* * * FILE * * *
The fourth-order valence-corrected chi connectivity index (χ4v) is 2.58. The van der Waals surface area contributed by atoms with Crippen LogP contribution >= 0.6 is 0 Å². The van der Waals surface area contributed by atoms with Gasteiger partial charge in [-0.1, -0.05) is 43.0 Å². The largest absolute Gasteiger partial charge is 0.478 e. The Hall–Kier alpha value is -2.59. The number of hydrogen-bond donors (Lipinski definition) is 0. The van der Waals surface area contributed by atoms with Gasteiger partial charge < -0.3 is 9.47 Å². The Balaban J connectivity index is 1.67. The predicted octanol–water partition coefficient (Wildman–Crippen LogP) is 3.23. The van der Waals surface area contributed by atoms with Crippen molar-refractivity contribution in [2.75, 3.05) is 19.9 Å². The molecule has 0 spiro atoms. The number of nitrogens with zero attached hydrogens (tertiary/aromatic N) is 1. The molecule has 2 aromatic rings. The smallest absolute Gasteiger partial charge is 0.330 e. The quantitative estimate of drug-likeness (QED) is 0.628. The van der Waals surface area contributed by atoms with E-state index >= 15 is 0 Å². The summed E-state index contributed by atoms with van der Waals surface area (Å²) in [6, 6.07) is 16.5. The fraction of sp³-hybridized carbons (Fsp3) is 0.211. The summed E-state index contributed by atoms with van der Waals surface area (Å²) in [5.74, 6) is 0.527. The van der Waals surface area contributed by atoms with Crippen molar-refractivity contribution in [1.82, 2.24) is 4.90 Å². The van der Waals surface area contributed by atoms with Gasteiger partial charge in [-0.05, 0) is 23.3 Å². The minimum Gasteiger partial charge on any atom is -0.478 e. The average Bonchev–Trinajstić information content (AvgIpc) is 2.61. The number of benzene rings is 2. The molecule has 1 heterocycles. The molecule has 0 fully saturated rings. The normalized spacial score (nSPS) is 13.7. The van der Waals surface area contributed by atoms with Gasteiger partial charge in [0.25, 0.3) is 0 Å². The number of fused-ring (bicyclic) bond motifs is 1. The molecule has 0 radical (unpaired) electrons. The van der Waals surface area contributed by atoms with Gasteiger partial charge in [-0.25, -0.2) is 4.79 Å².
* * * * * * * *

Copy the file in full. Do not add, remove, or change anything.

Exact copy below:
The fourth-order valence-corrected chi connectivity index (χ4v) is 2.58. The van der Waals surface area contributed by atoms with Crippen LogP contribution >= 0.6 is 0 Å². The van der Waals surface area contributed by atoms with Gasteiger partial charge in [-0.1, -0.05) is 43.0 Å². The largest absolute Gasteiger partial charge is 0.478 e. The Hall–Kier alpha value is -2.59. The number of hydrogen-bond donors (Lipinski definition) is 0. The van der Waals surface area contributed by atoms with Gasteiger partial charge < -0.3 is 9.47 Å². The Balaban J connectivity index is 1.67. The predicted octanol–water partition coefficient (Wildman–Crippen LogP) is 3.23. The van der Waals surface area contributed by atoms with Crippen molar-refractivity contribution in [2.75, 3.05) is 19.9 Å². The molecule has 0 spiro atoms. The number of nitrogens with zero attached hydrogens (tertiary/aromatic N) is 1. The molecule has 2 aromatic rings. The smallest absolute Gasteiger partial charge is 0.330 e. The quantitative estimate of drug-likeness (QED) is 0.628. The van der Waals surface area contributed by atoms with E-state index >= 15 is 0 Å². The summed E-state index contributed by atoms with van der Waals surface area (Å²) in [6, 6.07) is 16.5. The fraction of sp³-hybridized carbons (Fsp3) is 0.211. The summed E-state index contributed by atoms with van der Waals surface area (Å²) in [5.74, 6) is 0.527. The van der Waals surface area contributed by atoms with Crippen molar-refractivity contribution in [1.82, 2.24) is 4.90 Å². The van der Waals surface area contributed by atoms with Gasteiger partial charge in [-0.05, 0) is 23.3 Å². The minimum Gasteiger partial charge on any atom is -0.478 e. The average Bonchev–Trinajstić information content (AvgIpc) is 2.61. The number of benzene rings is 2. The molecule has 1 heterocycles. The molecule has 0 fully saturated rings. The normalized spacial score (nSPS) is 13.7. The van der Waals surface area contributed by atoms with Gasteiger partial charge in [0.25, 0.3) is 0 Å². The number of fused-ring (bicyclic) bond motifs is 1. The molecule has 0 radical (unpaired) electrons. The van der Waals surface area contributed by atoms with Gasteiger partial charge in [-0.25, -0.2) is 4.79 Å².